Contemporary Gender Roles
Understanding Gender and Gender Roles
• Sex-refers to male and female in a biological sense. • Gender-refers to male or female, often in a social sense. • Role-refers to the culturally defined expectations that an individual is expected to fulfill in a given situation in a particular culture. • Gender roles-are the roles that a person is expected to perform as a result of being male or female in a particular culture.
• Gender-role stereotype-a rigidly held and oversimplified belief that all males and females, as a result of their sex, possess distinct psychological and behavioral traits. • Gender-role attitudes-refer to the beliefs we have of ourselves and others regarding appropriate male and female personality traits and activities. • Gender-role behaviors-refer to the actual activities or behaviors we engage in as males and females.
• Gender identity is based on genitalia, and learned at a very young age. • Cultures determine the content of gender roles in their own ways. • We acquire gender identities at a very young age. • Gender identity is perhaps the deepest concept we hold of ourselves. • Our gender script determines the role you will fulfill during your lifetime. • Gender identity-The psychological sense of whether one is male or female.
Contemporary Gender Roles
• Until the last generation, the bipolar gender role was the dominant • model used to explain male-female differences. • 1. According to this model, males and females are polar opposites. • 2. Males possess exclusively instrumental traits. • 3. Females possess exclusively expressive ones. • 4. While sociologists no longer use this model, American beliefs related to gender roles have changed little. • The problem with the view that men and women are opposites is that it is erroneous. Men and women are more alike than different.
• Gender schema is one way culture exaggerates existing gender differences or creates differences where none otherwise exist. • Gender schema-is a set of interrelated ideas that help us process information by categorizing it in useful ways according to gender. • Bipolar gender roles-in this model, males and females are seen as polar opposites, with males possessing exclusively instrumental traits and females possessing exclusively expressive ones.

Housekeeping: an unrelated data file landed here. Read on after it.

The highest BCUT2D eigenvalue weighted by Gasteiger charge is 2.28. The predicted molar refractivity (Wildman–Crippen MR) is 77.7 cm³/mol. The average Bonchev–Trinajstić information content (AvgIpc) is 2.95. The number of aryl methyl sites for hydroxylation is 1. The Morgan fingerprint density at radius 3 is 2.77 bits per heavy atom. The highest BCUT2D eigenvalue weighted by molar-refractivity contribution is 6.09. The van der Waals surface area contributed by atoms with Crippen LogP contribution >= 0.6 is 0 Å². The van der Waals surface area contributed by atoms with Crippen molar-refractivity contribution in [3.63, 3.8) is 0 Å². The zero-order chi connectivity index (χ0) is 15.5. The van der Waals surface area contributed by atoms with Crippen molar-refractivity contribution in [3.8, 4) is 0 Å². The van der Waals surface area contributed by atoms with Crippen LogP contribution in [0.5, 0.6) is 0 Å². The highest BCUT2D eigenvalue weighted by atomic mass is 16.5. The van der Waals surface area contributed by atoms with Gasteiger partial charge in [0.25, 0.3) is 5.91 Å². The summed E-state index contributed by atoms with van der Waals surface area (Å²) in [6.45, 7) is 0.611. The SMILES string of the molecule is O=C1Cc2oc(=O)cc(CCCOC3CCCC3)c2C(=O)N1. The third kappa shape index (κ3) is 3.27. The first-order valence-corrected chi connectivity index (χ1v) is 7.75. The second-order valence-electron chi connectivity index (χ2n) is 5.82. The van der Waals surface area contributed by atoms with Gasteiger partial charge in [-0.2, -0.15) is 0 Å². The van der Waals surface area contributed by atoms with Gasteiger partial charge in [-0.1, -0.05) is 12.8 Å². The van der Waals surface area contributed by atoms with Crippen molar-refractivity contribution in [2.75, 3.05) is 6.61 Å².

• Gender theory is based on two assumptions:
– a. Male-female relationships are characterized by power issues. – b. Society is constructed in such a way that males dominate females.
• Gender theory focuses on:
– How specific behaviors or roles are defined as male or female.
• The key to the” creation of gender inequality” is the belief that men and women are "opposite" sexes.
• Social learning theory, from behaviorist psychology, suggests that we learn attitudes and behaviors as a result of social interaction with others. • The cornerstone of social learning theory is the belief that consequences control behavior. • 2. Positive reinforcement rewards behavior, while negative reinforcement makes it less likely to recur.
• Cognitive development theory focuses on the child's active interpretation of messages from the environment. • Cognitive development theory stresses the idea that we learn differently depending on our age.
• Gender-role learning in childhood and adolescence is influenced primarily by parents, teachers, peers, and the media. • During infancy and early childhood, a child's most important source of learning is the primary caretaker, usually their parent(s). • Immediately after birth, parents differentiate in treatment between boys and girls. • Children are socialized in gender roles through four processes: • Through manipulation, certain behaviors are reinforced until children accept their parents' views.
• Through channeling, children's attention is directed to specific objects. • Through verbal appellation, parents use different words to describe the same behavior by boys or by girls. • Through exposure to different activities or chores. • Teachers, as socializing agents, become influential as children enter day care or kindergarten-the child's first experience in the wider world outside the family.
• Peers, a child's age-mates, become especially important when the child enters school. • Peers reinforce gender-role norms through play activity and toys. • Peers react with approval or disapproval to other's behavior. • Peers influence the adoption of gender-role norms through verbal approval and disapproval. • Children's perceptions of their friends' gender-role attitudes, behaviors, and beliefs encourage them to adopt similar ones in order to be accepted. • During adolescence, peers continue to have a strong influence, but parents can be more influential than peers.